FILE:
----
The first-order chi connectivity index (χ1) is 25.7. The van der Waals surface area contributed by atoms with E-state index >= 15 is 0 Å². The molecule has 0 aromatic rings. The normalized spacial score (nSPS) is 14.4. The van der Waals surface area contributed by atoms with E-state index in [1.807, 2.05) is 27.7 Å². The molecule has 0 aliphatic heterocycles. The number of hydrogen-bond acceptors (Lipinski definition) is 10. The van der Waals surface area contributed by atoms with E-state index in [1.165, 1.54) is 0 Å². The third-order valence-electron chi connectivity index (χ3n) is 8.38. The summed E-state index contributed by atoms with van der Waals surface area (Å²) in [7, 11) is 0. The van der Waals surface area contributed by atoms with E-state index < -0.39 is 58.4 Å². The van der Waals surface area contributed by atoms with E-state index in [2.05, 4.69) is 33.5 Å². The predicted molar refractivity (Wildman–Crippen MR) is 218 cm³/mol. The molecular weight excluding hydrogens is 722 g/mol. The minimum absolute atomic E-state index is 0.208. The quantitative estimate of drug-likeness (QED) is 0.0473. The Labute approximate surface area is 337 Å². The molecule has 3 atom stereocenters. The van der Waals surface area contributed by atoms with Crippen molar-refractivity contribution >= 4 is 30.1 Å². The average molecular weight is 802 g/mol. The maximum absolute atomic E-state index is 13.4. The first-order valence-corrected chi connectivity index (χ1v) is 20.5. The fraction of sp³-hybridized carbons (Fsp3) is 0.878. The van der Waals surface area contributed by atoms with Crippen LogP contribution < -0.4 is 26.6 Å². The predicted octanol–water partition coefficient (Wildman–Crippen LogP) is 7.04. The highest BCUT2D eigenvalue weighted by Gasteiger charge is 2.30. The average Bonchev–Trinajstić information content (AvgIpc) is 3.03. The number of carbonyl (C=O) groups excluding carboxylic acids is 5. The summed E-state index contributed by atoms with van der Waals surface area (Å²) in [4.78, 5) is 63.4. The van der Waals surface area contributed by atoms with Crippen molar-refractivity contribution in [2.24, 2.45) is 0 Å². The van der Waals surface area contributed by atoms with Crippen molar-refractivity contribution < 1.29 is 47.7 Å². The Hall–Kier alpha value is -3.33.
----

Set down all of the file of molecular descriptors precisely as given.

The first-order chi connectivity index (χ1) is 25.7. The van der Waals surface area contributed by atoms with E-state index >= 15 is 0 Å². The molecule has 0 aromatic rings. The normalized spacial score (nSPS) is 14.4. The van der Waals surface area contributed by atoms with E-state index in [1.807, 2.05) is 27.7 Å². The molecule has 0 aliphatic heterocycles. The number of hydrogen-bond acceptors (Lipinski definition) is 10. The van der Waals surface area contributed by atoms with E-state index in [1.165, 1.54) is 0 Å². The third-order valence-electron chi connectivity index (χ3n) is 8.38. The summed E-state index contributed by atoms with van der Waals surface area (Å²) in [7, 11) is 0. The van der Waals surface area contributed by atoms with E-state index < -0.39 is 58.4 Å². The van der Waals surface area contributed by atoms with E-state index in [2.05, 4.69) is 33.5 Å². The predicted molar refractivity (Wildman–Crippen MR) is 218 cm³/mol. The molecular weight excluding hydrogens is 722 g/mol. The minimum absolute atomic E-state index is 0.208. The quantitative estimate of drug-likeness (QED) is 0.0473. The Labute approximate surface area is 337 Å². The molecule has 3 atom stereocenters. The van der Waals surface area contributed by atoms with Crippen molar-refractivity contribution >= 4 is 30.1 Å². The average molecular weight is 802 g/mol. The maximum absolute atomic E-state index is 13.4. The first-order valence-corrected chi connectivity index (χ1v) is 20.5. The fraction of sp³-hybridized carbons (Fsp3) is 0.878. The van der Waals surface area contributed by atoms with Crippen LogP contribution < -0.4 is 26.6 Å². The predicted octanol–water partition coefficient (Wildman–Crippen LogP) is 7.04. The highest BCUT2D eigenvalue weighted by Gasteiger charge is 2.30. The average Bonchev–Trinajstić information content (AvgIpc) is 3.03. The number of carbonyl (C=O) groups excluding carboxylic acids is 5. The summed E-state index contributed by atoms with van der Waals surface area (Å²) in [4.78, 5) is 63.4. The van der Waals surface area contributed by atoms with Crippen molar-refractivity contribution in [2.24, 2.45) is 0 Å². The van der Waals surface area contributed by atoms with Crippen molar-refractivity contribution < 1.29 is 47.7 Å². The Hall–Kier alpha value is -3.33.